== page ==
When a legal help site features a FAQ page for its users, there are some main principles to guide the design of the page layout, information organization, content to include, and writing style.
Should my legal help site have a FAQ page?
Many government digital services groups (like the US Digital Services and UK’s Government Digital Service) dissuade public services sites from having FAQ pages at all — for fear that it becomes a crutch to organize the rest of the websites’ content. See Lisa Wright’s 2018 piece on how to avoid FAQs, and instead invest in making your website better for your users overall.
That said, there are certain use cases in which FAQs may still be necessary and recommended:
- When there is a very specific, additional ‘information need’ — like during a natural disaster, public health emergency, or other special occasion where people need information that the rest of the site (which focuses on general, ‘normal times’ information) does not cover
- When users have a repeat task that they want to shortcut to — like when there is a particular login, form, or other task that they need to get to, and they don’t want to sort through lots of other content to get to this thing.
- When you need to provide ‘help and support’ to users — especially for those people who might be less familiar with navigating websites or these legal tasks, the FAQ can provide some basic explanations about how to use the site, how to find the right resource, and other tasks that you’ve observed users getting hung up on.
How can I design an effective FAQ page?
- Write the FAQ questions around user needs, goals, and tasks. The questions should be something that your users would actually say, or that they would have typed in to Google or your site’s search bar. (This might be the source of your FAQs originally — the searches that you see users doing, or that bring them to your site). The questions should resonate with their main needs, and be in language that they would use.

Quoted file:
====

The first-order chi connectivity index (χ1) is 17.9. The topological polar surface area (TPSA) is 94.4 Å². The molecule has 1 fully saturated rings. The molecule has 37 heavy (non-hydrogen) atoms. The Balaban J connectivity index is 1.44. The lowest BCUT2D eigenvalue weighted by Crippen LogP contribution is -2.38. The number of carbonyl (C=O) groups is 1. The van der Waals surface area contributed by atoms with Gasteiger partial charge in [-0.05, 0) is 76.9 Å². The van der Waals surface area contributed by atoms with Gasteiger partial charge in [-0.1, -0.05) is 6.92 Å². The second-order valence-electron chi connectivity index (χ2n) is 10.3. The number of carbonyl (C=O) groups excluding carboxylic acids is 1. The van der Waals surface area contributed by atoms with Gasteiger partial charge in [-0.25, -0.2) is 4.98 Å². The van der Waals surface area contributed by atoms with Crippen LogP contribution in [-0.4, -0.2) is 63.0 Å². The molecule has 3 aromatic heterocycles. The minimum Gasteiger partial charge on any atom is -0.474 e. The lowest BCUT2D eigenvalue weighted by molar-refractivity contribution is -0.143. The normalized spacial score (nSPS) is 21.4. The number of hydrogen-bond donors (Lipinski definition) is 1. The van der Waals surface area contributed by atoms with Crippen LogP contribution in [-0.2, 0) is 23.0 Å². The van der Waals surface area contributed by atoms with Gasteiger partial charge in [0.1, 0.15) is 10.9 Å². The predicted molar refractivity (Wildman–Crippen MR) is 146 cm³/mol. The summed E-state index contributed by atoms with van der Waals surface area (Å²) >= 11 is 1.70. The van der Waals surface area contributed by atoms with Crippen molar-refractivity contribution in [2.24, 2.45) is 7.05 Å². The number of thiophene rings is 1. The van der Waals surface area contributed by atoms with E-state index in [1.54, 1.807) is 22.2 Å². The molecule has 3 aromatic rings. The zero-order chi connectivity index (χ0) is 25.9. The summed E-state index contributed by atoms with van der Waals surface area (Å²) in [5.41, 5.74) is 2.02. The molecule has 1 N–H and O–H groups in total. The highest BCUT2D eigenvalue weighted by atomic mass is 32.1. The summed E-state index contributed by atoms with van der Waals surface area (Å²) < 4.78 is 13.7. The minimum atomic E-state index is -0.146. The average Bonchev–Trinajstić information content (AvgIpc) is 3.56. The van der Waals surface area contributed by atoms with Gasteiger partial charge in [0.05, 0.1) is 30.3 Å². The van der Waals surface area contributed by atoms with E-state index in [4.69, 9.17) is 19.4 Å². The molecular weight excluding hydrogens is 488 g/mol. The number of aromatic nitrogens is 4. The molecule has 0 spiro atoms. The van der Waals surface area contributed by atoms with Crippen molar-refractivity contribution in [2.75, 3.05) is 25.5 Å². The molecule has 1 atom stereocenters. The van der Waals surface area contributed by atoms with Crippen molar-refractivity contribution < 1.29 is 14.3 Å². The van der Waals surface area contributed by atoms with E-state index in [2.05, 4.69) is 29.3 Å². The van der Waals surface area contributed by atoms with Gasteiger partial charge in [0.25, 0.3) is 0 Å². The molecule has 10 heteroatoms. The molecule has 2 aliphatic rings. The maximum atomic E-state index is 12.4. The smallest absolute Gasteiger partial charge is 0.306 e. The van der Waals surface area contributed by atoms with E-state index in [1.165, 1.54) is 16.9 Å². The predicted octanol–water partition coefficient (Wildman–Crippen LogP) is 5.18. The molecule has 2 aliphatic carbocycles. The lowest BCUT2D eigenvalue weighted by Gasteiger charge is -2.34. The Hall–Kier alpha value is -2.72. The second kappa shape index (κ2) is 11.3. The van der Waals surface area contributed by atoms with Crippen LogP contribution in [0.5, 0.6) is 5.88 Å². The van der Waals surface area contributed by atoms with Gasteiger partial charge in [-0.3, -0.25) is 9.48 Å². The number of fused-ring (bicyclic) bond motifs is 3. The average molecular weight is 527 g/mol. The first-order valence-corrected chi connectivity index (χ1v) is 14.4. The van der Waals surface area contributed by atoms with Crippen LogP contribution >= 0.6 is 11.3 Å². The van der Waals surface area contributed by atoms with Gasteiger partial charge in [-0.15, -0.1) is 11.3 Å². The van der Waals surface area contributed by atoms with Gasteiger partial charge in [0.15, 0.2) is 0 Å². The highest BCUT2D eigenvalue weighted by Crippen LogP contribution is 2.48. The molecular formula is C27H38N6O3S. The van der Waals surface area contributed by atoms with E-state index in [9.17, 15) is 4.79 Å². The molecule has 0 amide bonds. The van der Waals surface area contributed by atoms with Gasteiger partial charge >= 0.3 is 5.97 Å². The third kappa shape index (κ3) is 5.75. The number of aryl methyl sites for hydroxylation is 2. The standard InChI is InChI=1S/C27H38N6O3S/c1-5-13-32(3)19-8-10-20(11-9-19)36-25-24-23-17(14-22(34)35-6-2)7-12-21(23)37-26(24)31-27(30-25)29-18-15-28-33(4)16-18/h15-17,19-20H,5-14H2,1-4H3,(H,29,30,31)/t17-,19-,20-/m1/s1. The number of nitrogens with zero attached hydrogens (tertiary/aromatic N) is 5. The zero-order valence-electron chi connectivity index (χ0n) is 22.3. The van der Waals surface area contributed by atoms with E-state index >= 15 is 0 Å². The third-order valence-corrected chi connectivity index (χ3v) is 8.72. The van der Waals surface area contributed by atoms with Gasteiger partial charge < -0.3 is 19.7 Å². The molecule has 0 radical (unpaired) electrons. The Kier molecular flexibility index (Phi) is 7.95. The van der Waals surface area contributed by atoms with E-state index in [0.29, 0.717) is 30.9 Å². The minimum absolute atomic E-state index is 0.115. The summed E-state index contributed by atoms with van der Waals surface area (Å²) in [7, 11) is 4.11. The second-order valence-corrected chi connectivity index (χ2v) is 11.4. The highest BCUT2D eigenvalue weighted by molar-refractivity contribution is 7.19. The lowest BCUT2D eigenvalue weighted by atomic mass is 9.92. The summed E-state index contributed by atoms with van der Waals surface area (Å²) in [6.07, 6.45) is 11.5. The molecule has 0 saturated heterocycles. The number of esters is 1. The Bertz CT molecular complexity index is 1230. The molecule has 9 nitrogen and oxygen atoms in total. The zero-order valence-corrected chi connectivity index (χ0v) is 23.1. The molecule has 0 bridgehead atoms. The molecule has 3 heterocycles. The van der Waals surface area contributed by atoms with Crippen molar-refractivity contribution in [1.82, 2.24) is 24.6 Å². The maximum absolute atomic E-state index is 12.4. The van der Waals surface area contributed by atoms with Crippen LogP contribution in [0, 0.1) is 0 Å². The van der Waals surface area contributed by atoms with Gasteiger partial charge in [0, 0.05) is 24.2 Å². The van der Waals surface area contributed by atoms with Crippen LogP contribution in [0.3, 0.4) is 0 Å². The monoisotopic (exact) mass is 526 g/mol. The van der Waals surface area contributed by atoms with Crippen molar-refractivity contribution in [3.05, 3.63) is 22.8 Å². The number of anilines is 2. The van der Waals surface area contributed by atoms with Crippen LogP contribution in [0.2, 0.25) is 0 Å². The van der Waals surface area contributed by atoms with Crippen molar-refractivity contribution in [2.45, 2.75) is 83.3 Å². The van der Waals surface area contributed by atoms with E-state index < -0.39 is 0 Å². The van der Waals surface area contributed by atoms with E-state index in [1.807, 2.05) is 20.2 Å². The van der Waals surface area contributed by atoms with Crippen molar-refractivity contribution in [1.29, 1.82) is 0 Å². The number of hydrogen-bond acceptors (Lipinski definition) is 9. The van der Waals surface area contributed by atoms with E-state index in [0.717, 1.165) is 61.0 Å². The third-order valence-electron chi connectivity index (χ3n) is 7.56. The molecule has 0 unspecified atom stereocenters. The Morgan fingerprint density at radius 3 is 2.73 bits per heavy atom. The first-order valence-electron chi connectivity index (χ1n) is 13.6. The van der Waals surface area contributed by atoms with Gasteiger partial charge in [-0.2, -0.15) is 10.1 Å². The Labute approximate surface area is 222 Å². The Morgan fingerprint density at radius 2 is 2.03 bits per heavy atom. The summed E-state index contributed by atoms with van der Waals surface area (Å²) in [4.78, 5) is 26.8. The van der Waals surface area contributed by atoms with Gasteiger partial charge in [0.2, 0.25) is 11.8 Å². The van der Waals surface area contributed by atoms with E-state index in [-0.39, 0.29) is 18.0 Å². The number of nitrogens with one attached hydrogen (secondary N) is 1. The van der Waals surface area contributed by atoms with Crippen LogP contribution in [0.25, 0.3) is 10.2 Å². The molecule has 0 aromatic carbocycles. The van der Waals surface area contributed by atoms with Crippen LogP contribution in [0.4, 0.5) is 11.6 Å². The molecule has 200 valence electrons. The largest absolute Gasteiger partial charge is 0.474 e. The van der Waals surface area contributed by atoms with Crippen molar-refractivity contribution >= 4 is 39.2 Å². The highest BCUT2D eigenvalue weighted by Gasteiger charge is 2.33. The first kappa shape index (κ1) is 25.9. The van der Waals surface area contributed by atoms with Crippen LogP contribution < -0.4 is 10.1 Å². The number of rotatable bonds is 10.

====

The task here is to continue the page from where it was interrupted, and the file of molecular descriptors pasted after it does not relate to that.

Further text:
- Keep the Answers to the FAQs direct and clear. Answer the question asked with a short “Yes, that is correct”, “No, that is not correct,” or “It Depends.” Then add details, specifics, and citations to illustrate the answer for the user. Try not to have more than 4 sentence answers, or compound sentences.
- Highlight the Most Frequent FAQs, and Sideline the Rest. Set a hierarchy based on user search data, knowledge you have about clients, and other information you have about the most common and pressing questions. Put those most frequent of the FAQs in prominent positions — higher on the page, with larger and bolder fonts, and with more white space around them. Have the ‘spillover’ FAQs about more unique or edge-case situations available, but in less-prominent real estate, with smaller headings, and other low-prioritization.
- Organize the Questions by Category and Timeline. Impose order on the wilds of the FAQs, by putting them into segmented categories. Organize the categories into a timeline of when in a person’s situation this question would apply — at the beginning of a problem, during it, or after it?
- Pair Information with Service Referrals. If someone is asking about this topic, what are the legal, financial, dispute resolution, or government services they might also need? Prominently have links and referrals to these services, so the user can reach out to people who can help them further with this topic.
- Have ‘Last Updated’ Noted. Make sure your user can see when the content was created and updated, so they can judge if it is out of date.
- Link to Citations. For each answer, or for the whole FAQ page, have a link with a citation that will direct the interested user to more details, and the authoritative sources.